The Shanghai observatory of the Chinese Academy of Sciences may be expanded to include a new astronomical observation station in Zhejiang Province that would be out of range of adverse effects caused by the bright lights of Shanghai.
The director of the Sheshan base, Tao Juan, said that the light from Shanghai has already reduced visibility there, so the observatory must seek a more suitable site, a morning paper reported on Tuesday.
The Shanghai observatory said on Monday that it has signed agreements with departments in Zhejiang to build a protective, low light zone, two professional astronomical observation rooms and a scientific observation station in the Tianhuangping zone in Anji County. Some instruments from the Sheshan base will be moved to the new observatory at Tianhuangping.
Tao Juan said that according to the International Astronomical Union (IAU) in 1985, the background artificial light levels around world-class observatories should be less than ten percent of the magnitude. This means the brightness of the background light should be less than 0.1 degree of the brightness of a celestial body. The background artificial light levels around national level observatories should be less than 20.2 percent of the magnitude.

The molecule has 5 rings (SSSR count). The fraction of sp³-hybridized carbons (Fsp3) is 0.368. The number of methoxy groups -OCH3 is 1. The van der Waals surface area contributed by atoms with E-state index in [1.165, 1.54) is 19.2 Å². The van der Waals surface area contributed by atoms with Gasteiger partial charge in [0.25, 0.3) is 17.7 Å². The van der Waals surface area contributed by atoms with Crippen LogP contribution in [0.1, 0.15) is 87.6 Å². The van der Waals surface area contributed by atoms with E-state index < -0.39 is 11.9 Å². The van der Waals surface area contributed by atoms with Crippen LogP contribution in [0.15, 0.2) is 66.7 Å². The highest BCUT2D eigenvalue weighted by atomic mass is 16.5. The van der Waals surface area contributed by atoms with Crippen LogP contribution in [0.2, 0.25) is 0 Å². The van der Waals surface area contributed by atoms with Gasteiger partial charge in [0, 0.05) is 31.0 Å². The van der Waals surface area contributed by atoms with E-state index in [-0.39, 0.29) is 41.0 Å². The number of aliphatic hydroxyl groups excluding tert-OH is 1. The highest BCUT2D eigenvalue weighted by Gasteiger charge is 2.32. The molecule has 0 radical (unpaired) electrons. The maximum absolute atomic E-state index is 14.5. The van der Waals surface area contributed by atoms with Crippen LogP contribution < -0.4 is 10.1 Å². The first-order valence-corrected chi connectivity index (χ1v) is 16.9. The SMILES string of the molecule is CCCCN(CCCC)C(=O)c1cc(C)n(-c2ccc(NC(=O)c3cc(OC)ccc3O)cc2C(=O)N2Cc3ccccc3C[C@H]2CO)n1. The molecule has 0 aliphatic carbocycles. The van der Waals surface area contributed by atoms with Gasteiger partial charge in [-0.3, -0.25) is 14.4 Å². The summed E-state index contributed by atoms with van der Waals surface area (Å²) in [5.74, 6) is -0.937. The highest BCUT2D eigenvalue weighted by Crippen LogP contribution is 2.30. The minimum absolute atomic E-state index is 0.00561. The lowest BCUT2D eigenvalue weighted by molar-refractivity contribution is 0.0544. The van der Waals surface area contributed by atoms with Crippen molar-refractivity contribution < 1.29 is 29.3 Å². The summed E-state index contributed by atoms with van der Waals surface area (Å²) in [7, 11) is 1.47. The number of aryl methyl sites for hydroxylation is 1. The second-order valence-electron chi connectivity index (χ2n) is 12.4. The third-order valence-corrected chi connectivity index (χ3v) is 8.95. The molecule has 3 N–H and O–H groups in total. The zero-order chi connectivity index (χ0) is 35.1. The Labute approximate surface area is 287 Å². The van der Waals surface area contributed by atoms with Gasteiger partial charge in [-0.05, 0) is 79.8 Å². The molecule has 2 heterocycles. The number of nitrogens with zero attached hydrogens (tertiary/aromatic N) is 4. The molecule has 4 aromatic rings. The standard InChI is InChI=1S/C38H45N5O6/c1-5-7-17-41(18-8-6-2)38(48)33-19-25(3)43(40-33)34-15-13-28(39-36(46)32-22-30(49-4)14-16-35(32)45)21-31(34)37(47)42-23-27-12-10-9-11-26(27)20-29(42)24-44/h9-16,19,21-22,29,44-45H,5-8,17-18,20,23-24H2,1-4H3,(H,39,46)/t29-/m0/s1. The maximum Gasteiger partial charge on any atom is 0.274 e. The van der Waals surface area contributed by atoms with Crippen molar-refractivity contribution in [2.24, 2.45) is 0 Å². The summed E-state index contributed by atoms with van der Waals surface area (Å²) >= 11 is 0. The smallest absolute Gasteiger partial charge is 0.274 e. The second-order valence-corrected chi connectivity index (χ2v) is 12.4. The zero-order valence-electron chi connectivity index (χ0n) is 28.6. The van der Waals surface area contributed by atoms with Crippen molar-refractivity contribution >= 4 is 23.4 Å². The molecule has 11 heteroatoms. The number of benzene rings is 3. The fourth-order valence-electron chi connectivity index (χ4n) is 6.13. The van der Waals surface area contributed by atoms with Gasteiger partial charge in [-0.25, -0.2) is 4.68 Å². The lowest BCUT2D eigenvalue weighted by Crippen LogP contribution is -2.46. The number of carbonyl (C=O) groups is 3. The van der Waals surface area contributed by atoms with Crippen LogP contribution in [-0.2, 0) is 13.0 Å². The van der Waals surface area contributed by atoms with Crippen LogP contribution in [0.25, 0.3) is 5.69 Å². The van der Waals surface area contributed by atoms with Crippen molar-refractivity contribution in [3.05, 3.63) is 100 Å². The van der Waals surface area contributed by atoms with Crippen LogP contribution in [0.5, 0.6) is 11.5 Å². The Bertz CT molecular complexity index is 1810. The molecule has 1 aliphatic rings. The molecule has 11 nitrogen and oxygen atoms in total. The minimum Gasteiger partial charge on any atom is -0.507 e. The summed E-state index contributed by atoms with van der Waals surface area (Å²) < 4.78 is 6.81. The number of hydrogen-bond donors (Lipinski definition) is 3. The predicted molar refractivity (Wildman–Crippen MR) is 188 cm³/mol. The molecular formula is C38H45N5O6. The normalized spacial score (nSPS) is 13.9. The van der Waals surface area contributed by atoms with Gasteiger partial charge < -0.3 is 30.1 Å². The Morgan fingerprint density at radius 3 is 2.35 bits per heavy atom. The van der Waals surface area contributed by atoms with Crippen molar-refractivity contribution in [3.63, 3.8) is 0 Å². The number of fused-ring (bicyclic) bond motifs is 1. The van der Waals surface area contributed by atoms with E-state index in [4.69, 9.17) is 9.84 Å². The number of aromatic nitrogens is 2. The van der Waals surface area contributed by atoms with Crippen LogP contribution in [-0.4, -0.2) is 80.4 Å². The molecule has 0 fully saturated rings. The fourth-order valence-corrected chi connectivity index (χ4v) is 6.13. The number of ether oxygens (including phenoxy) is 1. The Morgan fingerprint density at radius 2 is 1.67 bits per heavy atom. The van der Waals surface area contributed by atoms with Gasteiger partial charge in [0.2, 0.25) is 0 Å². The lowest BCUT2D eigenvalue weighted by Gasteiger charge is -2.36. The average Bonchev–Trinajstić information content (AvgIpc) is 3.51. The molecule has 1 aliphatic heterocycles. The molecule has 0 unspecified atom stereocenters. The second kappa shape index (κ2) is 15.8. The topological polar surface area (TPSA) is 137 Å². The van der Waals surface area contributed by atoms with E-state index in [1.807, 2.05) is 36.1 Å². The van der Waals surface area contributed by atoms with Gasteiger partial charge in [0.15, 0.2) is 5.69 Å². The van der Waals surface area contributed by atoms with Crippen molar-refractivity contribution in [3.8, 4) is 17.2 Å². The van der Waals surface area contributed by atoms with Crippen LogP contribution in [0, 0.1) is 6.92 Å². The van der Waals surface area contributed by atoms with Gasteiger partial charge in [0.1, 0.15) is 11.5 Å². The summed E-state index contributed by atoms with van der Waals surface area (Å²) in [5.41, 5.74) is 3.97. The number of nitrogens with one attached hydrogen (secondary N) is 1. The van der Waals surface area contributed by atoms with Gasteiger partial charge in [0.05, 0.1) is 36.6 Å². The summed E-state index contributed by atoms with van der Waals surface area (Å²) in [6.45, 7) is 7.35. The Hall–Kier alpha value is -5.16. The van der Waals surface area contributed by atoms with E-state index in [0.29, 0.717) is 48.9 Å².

A 1998 test of Sheshan station revealed that light pollution at the station is as high as 591 percent, and Tao believes the current light pollution is even more severe. Although the observatory has installed better observation instruments in last few years, visibility is still unsatisfactory.
Regular astronomical observation stations should be ideally be located in areas with a clean atmosphere, little interference from artificial lights and more clear days each year. However, the light sources within three kilometers of the Sheshan station include streetlamps, floodlights and the hotel lights, preventing astronomers at the station from photographing darker celestial bodies. Indeed, visitors to the observatory should consider themselves to be lucky to spot stars with magnitudes of -16 or -17, even though the facility has the second-largest optical telescope in China. Due to the light pollution, the observatory has seldom participated in world-class astronomical observation projects in recent years.
The Shanghai observatory began to seek suitable locations for a new astronomical observation station in 2001. At the Tianhuangping observation base, 1,000 meters above sea level, observers can view –20 magnitude stars through the telescope. To avoid future light pollution around Tianhuangping, the Shanghai observatory has insisted on controlling lamplight installation around the site in its agreement with the Zhejiang side.
The Shanghai observatory has no plans to acquire additional equipment for the Shanghai facility.
(CRI January 22, 2008)